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Hospital/Healthcare Mergers

Hello BrainMass OTAs,

I need help with two questions strictly related to healthcare/hospital mergers.

1. Evaluate this assertion: since 1997 there has been a steady decline in hospital mergers. A major reason for this decline has been the lack of anticipated cost savings from the mergers.

2. Also, if a health care merger goes wrong what are the chances of a successful "demerger?"

BrainMass OTA, please provide you ideas in a concise less than 150 words per question. I need this to the point, succinct and brief because OTAs tend to confuse me with verbose, too in-depth analysis in which I can draw from for my own response. Please, use as much plain English as possible.

In your response I would like you to reference the attached chapter from McLean, Robert A. (2003). Financial Management in Health Care Organizations (2nd ed.). Albany, NY: Delmar Publishers.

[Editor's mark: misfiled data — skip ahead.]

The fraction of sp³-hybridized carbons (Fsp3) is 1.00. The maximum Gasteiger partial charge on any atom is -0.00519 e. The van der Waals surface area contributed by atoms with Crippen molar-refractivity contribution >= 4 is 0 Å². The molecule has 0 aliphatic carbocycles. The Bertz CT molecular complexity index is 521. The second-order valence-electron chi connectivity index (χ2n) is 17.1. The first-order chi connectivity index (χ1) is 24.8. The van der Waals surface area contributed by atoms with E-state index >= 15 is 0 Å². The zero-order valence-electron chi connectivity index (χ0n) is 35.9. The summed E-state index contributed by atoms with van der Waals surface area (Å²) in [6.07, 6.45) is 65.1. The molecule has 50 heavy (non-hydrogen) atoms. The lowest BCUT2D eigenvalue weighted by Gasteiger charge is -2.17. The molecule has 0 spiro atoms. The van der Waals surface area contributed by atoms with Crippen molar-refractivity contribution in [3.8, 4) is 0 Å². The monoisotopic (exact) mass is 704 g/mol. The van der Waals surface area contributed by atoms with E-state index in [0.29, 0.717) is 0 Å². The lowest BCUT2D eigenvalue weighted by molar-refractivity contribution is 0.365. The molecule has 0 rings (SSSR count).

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Please see response attached, which is also presented below. Supplemented with one supporting article. I hope this helps and take care.

RESPONSE:

1. Evaluate this assertion: since 1997 there has been a steady decline in hospital mergers. A major reason for this decline has been the lack of anticipated cost savings from the mergers.

It is interesting, because in charities, mergers are far more often talked about and investigated than implemented. There have been surprisingly few successful mergers in recent times to turn to as helpful case histories. Many of the most frequently quoted examples are not models of the merging of equal organizations, but feature rescue missions and take-overs as voluntary organizations face the forces of competition and the ravages of social and economic change. If mergers are, to date, more hype than reality, the opposite can be said of the developing range of partnership models. These have blossomed since the late 1980s, at an ever-accelerating pace. Partnership activity may be an end in itself, or the experience may pave the way for more fundamental strategic alliances and the merging of interests and organizations. (1)

In other words, the main benefits of ...

Solution Summary

This solution evaluates this assertion: since 1997 there has been a steady decline in hospital mergers. A major reason for this decline has been the lack of anticipated cost savings from the mergers. Also, if a health care merger goes wrong, it discusses the chances of a successful "demerger." Supplemented with one supporting article on mergers.

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